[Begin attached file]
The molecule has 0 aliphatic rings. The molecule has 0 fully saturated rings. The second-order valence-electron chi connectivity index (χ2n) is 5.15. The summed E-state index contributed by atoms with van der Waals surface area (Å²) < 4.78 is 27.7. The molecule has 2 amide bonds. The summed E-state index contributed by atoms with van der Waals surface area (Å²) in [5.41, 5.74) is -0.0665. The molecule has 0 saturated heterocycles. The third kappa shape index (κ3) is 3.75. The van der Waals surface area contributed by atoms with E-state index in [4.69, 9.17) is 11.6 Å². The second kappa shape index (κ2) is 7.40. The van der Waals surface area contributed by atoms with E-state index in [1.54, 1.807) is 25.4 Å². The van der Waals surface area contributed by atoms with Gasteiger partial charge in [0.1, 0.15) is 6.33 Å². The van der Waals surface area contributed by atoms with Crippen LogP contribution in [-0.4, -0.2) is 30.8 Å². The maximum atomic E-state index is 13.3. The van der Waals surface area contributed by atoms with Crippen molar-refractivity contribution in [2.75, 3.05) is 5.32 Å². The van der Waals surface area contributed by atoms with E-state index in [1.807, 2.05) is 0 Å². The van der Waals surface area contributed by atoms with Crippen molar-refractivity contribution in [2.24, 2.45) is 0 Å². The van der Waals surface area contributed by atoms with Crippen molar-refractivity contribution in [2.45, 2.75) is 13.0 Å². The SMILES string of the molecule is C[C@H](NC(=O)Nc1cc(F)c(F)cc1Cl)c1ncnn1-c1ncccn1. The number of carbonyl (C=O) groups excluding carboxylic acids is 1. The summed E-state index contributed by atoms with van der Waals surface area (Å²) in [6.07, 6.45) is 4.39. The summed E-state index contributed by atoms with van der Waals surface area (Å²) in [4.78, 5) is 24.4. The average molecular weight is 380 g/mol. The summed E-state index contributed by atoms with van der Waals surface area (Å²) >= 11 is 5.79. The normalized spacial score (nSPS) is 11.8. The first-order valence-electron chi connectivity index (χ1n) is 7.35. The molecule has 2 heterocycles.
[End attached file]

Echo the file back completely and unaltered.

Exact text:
The molecule has 0 aliphatic rings. The molecule has 0 fully saturated rings. The second-order valence-electron chi connectivity index (χ2n) is 5.15. The summed E-state index contributed by atoms with van der Waals surface area (Å²) < 4.78 is 27.7. The molecule has 2 amide bonds. The summed E-state index contributed by atoms with van der Waals surface area (Å²) in [5.41, 5.74) is -0.0665. The molecule has 0 saturated heterocycles. The third kappa shape index (κ3) is 3.75. The van der Waals surface area contributed by atoms with E-state index in [4.69, 9.17) is 11.6 Å². The second kappa shape index (κ2) is 7.40. The van der Waals surface area contributed by atoms with E-state index in [1.54, 1.807) is 25.4 Å². The van der Waals surface area contributed by atoms with Gasteiger partial charge in [0.1, 0.15) is 6.33 Å². The van der Waals surface area contributed by atoms with Crippen LogP contribution in [-0.4, -0.2) is 30.8 Å². The maximum atomic E-state index is 13.3. The van der Waals surface area contributed by atoms with Crippen molar-refractivity contribution in [2.75, 3.05) is 5.32 Å². The van der Waals surface area contributed by atoms with E-state index in [1.807, 2.05) is 0 Å². The van der Waals surface area contributed by atoms with Crippen molar-refractivity contribution in [2.24, 2.45) is 0 Å². The van der Waals surface area contributed by atoms with Crippen molar-refractivity contribution in [2.45, 2.75) is 13.0 Å². The SMILES string of the molecule is C[C@H](NC(=O)Nc1cc(F)c(F)cc1Cl)c1ncnn1-c1ncccn1. The number of carbonyl (C=O) groups excluding carboxylic acids is 1. The summed E-state index contributed by atoms with van der Waals surface area (Å²) in [6.07, 6.45) is 4.39. The summed E-state index contributed by atoms with van der Waals surface area (Å²) in [4.78, 5) is 24.4. The average molecular weight is 380 g/mol. The summed E-state index contributed by atoms with van der Waals surface area (Å²) >= 11 is 5.79. The normalized spacial score (nSPS) is 11.8. The first-order valence-electron chi connectivity index (χ1n) is 7.35. The molecule has 2 heterocycles.